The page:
The story of the tortoise and the hare reminds us of this truth as well. The hare was naturally much faster than the tortoise, but since he was lazy, he lost the race. The tortoise won because he persevered and did not give up.
Everything in life is like this. If we want to succeed at anything, we must keep at it and do our best all the time. How could Buddhism be an exception to this rule?
I hope all members of the BLIA will make the effort necessary to progress quickly in Buddhism. Constant effort is a form of energy that grows on itself. Coupled with proper vows, constant effort becomes a way of life that brings goodness to the self, as well as to all others.
The great Chinese translator Xuanzang vowed to walk to India to bring sutras back to China. Then he vowed to translate them. His vows were constantly reinvigorated by his tireless efforts to fulfill them. Because of his work, millions of people were able to learn the Dharma, while the sutras he translated formed a foundation on which all later Chinese Buddhism has grown.
If Sakyamuni Buddha had grown tired and decided to quit during his six years of austerity, do you think we would have achieved Buddhahood?
It takes a long time to become a Buddha. Without the application of constant effort to the task, there is no hope of succeeding. All of us need to make the effort, while at the same time enduring hardship, insult and improvident conditions. The BLIA must depend on the commit- ments and efforts of its members to succeed. All of us must make the effort to be productive members of the BLIA by attending meetings, practicing compassion and willingly taking on new responsibilities.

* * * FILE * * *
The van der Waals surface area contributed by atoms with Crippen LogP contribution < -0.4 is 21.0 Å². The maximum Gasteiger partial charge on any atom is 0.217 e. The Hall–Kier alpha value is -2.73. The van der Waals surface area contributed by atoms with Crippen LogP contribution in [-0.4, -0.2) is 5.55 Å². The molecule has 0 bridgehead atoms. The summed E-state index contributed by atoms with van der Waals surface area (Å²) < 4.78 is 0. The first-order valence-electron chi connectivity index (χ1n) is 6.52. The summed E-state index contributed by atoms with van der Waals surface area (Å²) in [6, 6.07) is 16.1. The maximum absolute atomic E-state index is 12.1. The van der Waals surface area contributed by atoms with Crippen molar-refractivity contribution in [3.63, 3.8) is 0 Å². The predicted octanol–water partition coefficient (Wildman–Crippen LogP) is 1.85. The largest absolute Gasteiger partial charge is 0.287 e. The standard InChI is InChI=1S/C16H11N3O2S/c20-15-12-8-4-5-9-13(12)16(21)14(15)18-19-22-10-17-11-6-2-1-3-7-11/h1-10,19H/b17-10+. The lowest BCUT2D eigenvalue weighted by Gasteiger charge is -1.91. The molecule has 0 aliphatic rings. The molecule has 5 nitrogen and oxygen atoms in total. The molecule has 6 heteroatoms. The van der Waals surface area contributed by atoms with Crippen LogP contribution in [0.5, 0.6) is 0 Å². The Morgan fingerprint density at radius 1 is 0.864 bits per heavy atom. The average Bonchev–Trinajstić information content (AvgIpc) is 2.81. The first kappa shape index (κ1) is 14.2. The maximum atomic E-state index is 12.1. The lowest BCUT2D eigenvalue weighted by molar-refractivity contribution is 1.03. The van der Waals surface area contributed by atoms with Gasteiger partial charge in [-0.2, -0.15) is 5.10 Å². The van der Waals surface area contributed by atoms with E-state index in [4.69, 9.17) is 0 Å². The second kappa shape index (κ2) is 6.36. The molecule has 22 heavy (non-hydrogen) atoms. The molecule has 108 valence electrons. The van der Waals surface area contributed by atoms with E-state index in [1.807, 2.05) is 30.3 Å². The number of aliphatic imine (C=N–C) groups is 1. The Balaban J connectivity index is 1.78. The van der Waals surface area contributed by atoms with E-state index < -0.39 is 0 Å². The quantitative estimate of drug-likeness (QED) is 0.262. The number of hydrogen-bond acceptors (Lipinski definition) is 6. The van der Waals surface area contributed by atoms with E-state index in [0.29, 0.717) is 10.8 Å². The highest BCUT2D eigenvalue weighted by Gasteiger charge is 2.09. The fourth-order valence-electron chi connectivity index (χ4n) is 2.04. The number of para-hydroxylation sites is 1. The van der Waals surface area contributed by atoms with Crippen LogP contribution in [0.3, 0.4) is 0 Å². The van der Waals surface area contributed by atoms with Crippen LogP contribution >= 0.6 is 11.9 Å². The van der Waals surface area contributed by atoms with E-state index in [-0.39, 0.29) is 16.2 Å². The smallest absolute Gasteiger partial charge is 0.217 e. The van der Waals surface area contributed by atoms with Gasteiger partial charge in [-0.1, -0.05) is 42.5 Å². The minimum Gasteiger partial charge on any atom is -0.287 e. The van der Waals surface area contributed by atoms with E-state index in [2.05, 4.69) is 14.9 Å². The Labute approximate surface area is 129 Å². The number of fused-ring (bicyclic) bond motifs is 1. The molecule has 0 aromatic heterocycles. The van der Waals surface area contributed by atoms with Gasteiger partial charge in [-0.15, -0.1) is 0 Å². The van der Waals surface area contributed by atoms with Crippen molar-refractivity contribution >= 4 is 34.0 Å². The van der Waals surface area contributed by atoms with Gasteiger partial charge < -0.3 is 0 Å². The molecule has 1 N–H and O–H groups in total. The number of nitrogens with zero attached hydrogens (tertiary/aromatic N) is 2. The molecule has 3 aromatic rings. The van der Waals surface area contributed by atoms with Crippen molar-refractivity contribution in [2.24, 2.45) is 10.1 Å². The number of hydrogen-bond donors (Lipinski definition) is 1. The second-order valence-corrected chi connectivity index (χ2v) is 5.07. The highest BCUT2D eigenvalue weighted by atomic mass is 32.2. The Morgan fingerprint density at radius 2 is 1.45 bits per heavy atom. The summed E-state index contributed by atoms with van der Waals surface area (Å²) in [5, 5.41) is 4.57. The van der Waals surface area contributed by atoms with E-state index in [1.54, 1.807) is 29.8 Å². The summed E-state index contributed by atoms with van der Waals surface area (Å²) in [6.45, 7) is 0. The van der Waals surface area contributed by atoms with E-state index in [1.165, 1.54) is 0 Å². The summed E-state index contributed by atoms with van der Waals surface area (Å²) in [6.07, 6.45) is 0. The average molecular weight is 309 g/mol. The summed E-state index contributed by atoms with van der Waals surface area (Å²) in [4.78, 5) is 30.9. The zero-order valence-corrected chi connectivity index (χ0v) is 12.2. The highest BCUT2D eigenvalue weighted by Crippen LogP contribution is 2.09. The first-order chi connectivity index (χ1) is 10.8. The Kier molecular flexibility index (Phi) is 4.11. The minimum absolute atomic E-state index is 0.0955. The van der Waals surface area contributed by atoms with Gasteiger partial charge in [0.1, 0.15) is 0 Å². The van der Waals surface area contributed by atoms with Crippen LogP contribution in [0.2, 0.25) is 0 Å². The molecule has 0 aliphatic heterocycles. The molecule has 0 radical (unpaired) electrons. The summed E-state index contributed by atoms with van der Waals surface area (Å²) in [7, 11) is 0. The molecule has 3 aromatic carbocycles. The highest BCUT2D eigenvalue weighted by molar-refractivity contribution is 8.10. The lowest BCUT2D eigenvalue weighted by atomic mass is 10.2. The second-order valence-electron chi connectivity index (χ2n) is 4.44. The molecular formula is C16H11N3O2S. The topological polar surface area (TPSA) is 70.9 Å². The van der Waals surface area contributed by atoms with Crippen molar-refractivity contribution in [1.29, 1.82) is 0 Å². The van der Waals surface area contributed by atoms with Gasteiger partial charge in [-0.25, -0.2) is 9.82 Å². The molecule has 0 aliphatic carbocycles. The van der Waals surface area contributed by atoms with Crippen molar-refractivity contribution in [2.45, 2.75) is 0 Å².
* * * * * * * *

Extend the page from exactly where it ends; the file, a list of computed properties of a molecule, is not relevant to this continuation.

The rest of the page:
Like hope, faith is a higher function of the human mind and heart. Faith is based on higher intuitions that we can feel even in times of hardship. It is important that all of us learn to rely on these higher intuitions in time of need and to reaffirm them in times of certainty.
Sun Yat-sen once said, “Faith is strength.” On another occasion he said, “Religion is the staff of life.” When we allow ourselves to rely on our faith, we release very powerful energies that lie deep inside of us. Faith gives us strength, patience, endurance and the capacity to persevere.
Faith also teaches us to respect other people, because it draws on an intuitive understanding that completely transcends the individ- ual self. When we have faith in the Dharma, we naturally learn to have faith in other people. This kind of faith forms an enduring bond between friends. The trust that gradually develops among friends who share the same faith is very deep, and it is a foundation on which profound cooperation can be built. If there is faith in the Dharma, there can be trust among people. If there is trust among people, truly wonderful things can be accomplished.
Buddha’s disciples all followed him because they had faith in him. Buddhism has flourished as a religion because people through the ages have believed it. Nothing great is ever built in the absence of great faith. Offer trust and it will be returned. Depend on faith and you will be strengthened.
As you work to serve Buddhism, don’t let yourself be blown back and forth by transitory moods and setbacks. Outward conditions are never more than means for us to learn more about ourselves and the Dharma. As you go through life, don’t waste your time looking toward outer things you think you may gain or lose; look instead toward the vast ocean of faith rising within you. This ocean is the source of our motives and the goal of all our practice.